See S.C. Revenue Procedure # 08-1 on our website for information on how to request from the
Department of Revenue approval of a transfer, devise, or distribution of the conservation tax credit allowed under Section
Note: If filing a paper return attach to your Income Tax Return. If filing electronically, keep a copy with your tax records.
Pursuant to SC Code Section 12-6-3515(B)(1)(c), no credit is allowed unless the contribution meets the requirements of
IRC Section 170 and SC Code Section 12-6-5590. Property used for or associated with the playing of golf, or is planned
to be so used or associated, is not eligible for the credits allowed by this section.
Pursuant to SC Code Section 12-6-5590, no credit is allowed for a contribution unless the donor has the donative intent
required by IRC Section 170 and the regulations and cases interpreting Section 170.
No credit is allowed for any noncash charitable contribution in the claimed amount of $100,000.00 or more unless the
donor has the requisite donative intent required by this section.
The requisite donative intent includes the requirement that the donor be motivated by detached and disinterested
generosity benefiting a charitable purpose rather than expected economic benefit.
A noncash charitable contribution by a donor given to comply with any state or federal environmental or other regulatory
requirement; for the purpose of obtaining road, water, or sewer services; or in conjunction with obtaining a grant,
subdivision, building, zoning, environmental, mitigation, or similar permit or approval from any government, is deemed not
to have the requisite donative intent absent extraordinary circumstances.
The department will examine the substance, rather than merely the form, of the contribution and related and surrounding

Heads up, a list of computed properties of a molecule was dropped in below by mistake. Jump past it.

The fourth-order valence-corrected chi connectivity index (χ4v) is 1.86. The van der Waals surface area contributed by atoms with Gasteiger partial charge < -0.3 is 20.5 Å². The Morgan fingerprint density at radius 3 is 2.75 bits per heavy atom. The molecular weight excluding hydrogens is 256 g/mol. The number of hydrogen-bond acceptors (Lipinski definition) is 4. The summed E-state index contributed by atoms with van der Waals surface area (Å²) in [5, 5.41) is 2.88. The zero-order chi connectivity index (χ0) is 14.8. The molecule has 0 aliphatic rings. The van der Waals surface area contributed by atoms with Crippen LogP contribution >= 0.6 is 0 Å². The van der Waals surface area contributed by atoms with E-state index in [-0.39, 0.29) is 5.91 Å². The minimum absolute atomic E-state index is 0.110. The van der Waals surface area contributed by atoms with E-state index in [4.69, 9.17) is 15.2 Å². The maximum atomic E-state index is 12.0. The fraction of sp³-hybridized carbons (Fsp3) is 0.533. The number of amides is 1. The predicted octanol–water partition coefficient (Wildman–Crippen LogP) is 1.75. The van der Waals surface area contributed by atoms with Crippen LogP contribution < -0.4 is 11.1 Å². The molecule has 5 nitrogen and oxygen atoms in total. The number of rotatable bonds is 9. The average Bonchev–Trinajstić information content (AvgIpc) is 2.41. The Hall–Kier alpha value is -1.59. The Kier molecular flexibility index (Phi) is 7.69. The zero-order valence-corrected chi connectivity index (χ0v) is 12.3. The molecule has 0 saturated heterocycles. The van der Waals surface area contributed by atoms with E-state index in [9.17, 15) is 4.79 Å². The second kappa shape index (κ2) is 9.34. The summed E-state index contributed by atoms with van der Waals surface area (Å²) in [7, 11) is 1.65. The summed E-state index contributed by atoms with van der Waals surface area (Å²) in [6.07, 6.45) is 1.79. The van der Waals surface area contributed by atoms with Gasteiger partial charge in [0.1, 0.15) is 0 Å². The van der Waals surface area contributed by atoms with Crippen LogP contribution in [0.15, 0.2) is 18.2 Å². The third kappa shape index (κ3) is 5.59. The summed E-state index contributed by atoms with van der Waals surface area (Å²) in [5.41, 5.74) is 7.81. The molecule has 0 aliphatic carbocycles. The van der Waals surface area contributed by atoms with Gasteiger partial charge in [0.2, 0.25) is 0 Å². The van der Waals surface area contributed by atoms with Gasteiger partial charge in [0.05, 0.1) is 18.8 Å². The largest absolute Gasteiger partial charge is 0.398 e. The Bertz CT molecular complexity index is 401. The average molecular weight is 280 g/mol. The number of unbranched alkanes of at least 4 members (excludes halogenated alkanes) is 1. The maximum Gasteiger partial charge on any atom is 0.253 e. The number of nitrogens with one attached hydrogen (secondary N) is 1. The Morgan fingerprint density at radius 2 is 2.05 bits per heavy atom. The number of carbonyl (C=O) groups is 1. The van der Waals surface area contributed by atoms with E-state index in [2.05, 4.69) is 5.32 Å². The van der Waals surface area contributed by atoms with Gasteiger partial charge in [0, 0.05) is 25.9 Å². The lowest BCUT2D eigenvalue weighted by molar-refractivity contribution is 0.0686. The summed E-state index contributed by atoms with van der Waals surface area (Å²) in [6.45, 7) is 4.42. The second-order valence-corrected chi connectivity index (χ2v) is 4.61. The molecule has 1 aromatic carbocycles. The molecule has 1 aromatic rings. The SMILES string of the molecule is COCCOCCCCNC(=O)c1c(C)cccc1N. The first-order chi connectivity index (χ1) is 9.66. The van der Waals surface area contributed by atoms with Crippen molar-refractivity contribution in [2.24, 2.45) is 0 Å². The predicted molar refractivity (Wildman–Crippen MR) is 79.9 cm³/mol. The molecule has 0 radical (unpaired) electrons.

transactions, and may use the step transaction, economic reality, quid pro quo, personal benefit, and other judicially
developed doctrines in determining whether the requisite donative intent is present.
Forestry and Silvacultural Practices
Notwithstanding the provisions of IRC Section 170(h) and applicable regulations pertaining to forestry and silvaculture
practices, you are not disqualified for the tax credit allowed in this section because of silvaculture and forestry permitted
or undertaken pursuant to a conservation contribution on a real property interest if:
(a) the forestry and silvaculture practices permitted by or undertaken pursuant to the conservation contribution conform to
Best Management Practices established by the South Carolina Forestry Commission existing either at the time the
conservation contribution is made, or at the time a particular forestry or silvacultural practice is undertaken;
(b) the conservation contribution on a real property interest in all other respects conforms to the requirements of IRC
Section 170(h) and applicable regulations for a "qualified conservation contribution" of a "qualified real property interest"
(c) you provide the Department of Revenue with the information it considers necessary to determine that you would
otherwise be eligible for the deduction allowed under Section 170(h).
The amount of the credit is twenty-five (25%) percent of the contribution that would have qualified but for the silvacultural
and forestry activities performed on the real property interest, subject to the conditions and limitations as the credit allows
in this section.
IRC Section 267 attribution rules apply in computing per acre and per taxpayer limitation.
Social Security Privacy Act Disclosure
It is mandatory that you provide your social security number on this tax form if you are an individual taking this credit.
405(c)(2)(C)(i) permits a state to use an individual's social security number as means of identification in administration of any tax. SC
Regulation 117-201 mandates that any person required to make a return to the SC Department of Revenue shall provide identifying numbers,
as prescribed, for securing proper identification. Your social security number is used for identification purposes.
The Family Privacy Protection Act
Under the Family Privacy Protection Act, the collection of personal information from citizens by the Department of Revenue is limited to the
information necessary for the Department to fulfill its statutory duties. In most instances, once this information is collected by the Department,
it is protected by law from public disclosure. In those situations where public disclosure is not prohibited, the Family Privacy Protection Act
prevents such information from being used by third parties for commercial solicitation purposes.